It’s time to talk
While providing bereavement support is not the key function of funeral businesses, funeral directors are among the first people a bereaved person will call after the death of a loved one.
Depending on the circumstances of the death, the person faced with organising the funeral is likely to be in a state of shock and in the midst of grief, and planning a funeral can seem like an overwhelming process. Having an understanding of what grief is and an awareness of what can help when talking and listening to bereaved people can make all the difference.
After a death bereaved people often feel shocked, numb, guilty, angry, afraid and full of pain. These feelings may change to feelings of longing, sadness, loneliness – even hopelessness and fear about the future. Despite the widespread awareness of the ‘five stages of grief’, we now know there are no set stages or phases which everyone passes through during grief. Everyone’s experience is different.
For example Stroebe and Schut’s Dual Process Model of Grief describes grief as a process of moving between two different ‘orientations’. In ‘loss orientation’ the grieving person is focused on their emotions, loss and the person who has died. At other times, in the ‘restoration orientation’, the griever is focused on the changes and practical challenges they need to face to continue with life.
Stroebe and Schut call this a dual process because both the dimensions must be worked through, but the bereaved person cannot attend to both simultaneously. There may be times when people will find it easier or harder to cope (and make decisions when dealing with the practical side of arranging a funeral) depending on what orientation they are in at the time.
When someone needs extra help
There is no set timetable for starting to feel better after someone dies. Over time, people’s feelings should become less intense, but it’s not possible to predict when it will happen, or force it to come sooner.
It is normal to feel intense and overwhelming emotions in the weeks and months after someone dies. Most people find they can cope with the help of family and friends. But many people can also find it helpful to talk to someone, and some people need more help to cope with life after a loss.
If you feel a bereaved client would benefit from having information about support which is beyond your remit, that’s the time to pass on appropriate details about Cruse Bereavement Care or other charities and sources of help.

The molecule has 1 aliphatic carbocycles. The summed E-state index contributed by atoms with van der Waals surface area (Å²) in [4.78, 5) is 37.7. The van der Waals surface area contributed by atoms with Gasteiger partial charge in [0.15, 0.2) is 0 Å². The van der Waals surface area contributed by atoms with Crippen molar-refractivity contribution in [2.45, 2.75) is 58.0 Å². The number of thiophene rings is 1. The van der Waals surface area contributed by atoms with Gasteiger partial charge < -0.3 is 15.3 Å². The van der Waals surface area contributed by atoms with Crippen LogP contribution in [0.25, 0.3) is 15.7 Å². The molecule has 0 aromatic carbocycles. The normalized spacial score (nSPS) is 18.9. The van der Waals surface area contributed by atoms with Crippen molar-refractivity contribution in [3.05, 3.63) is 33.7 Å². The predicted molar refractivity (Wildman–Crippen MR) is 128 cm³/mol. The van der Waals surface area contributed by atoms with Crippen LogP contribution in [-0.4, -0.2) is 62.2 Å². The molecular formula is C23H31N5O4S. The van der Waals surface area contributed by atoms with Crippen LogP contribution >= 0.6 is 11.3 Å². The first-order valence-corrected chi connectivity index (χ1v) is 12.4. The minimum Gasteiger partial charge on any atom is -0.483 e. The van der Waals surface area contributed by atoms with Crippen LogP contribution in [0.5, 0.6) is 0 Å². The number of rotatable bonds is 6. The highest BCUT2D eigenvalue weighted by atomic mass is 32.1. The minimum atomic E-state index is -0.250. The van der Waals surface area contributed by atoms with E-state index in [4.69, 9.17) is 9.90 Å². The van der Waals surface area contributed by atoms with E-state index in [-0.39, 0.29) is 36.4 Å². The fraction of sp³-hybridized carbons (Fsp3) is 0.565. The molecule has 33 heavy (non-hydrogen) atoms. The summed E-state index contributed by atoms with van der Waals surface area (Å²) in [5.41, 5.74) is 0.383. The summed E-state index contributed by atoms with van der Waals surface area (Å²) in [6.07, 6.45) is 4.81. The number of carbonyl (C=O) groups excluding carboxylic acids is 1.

Four approaches to talking to families
When people have lost someone who was important to them they often want to talk about the person who has died. One of the most helpful things you can do is simply listen, as much as is possible within the constraints of your role.
It’s common for people to say they feel like they are going mad. It can help to reassure someone the feelings are not unnatural or wrong. They are all normal reactions to what may be the most difficult experience of their lives.
Bereavement is a busy and confusing time, and people are expected to take on a lot of information at a time when they are feeling particularly confused and befuddled. It’s a good idea to repeat key information and check they have understood. Allow plenty of time for them to process what you are saying, and to ask questions if they have any.
4 Be clear
At all times, try to be audible, clear and articulate. We tell our bereavement supporters to use a ‘helpful voice’: low in pitch, slow in pace, warm in tone and calm.
Tips for talking to children about funerals
At Cruse we are often asked “Should I take my child/young person to the funeral?” Going to a funeral or memorial service can help children understand the finality of death and join family and friends in saying goodbye. Some pointers can help manage the process.
- Don’t avoid talking about funeral/cremation preparations around children or young people as they may feel excluded or overlooked, and may wish to help.
- Explain what the funeral or cremation is for and what will happen.
- If possible, give them the choice of whether they wish to see the body or attend the funeral or cremation.
- Reassure them that it is OK if they would prefer not to attend.
- Explain that there are no set feelings they should experience at a funeral.
- Include them in planning the funeral and find ways in which they can take part in the service if they want to.
- Explain to them that they can change their mind, even at the last minute (and have back-up childcare and someone ready to take them outside if they need to leave).
- If a child or young person decides not to go to the funeral try to find other ways to involve them or ways they can say goodbye.
What Cruse can do to help
Cruse offers help, support and information to children, young people and adults after someone dies.
You can find out what Cruse offers in your local area on our website here. If there isn’t currently a service in your area then we have a national freephone helpline, and the number is 0808 808 1677.
Our website is also a valuable resource in general with a great many articles about aspects of grief and bereavement.
Cruse also offers training designed to support businesses. We offer public one-day courses, and if you have more people to train we can arrange in-house training be tailored to your specific needs.aftercare, bereavement, care, children, community, Cruse, grief, helpline, training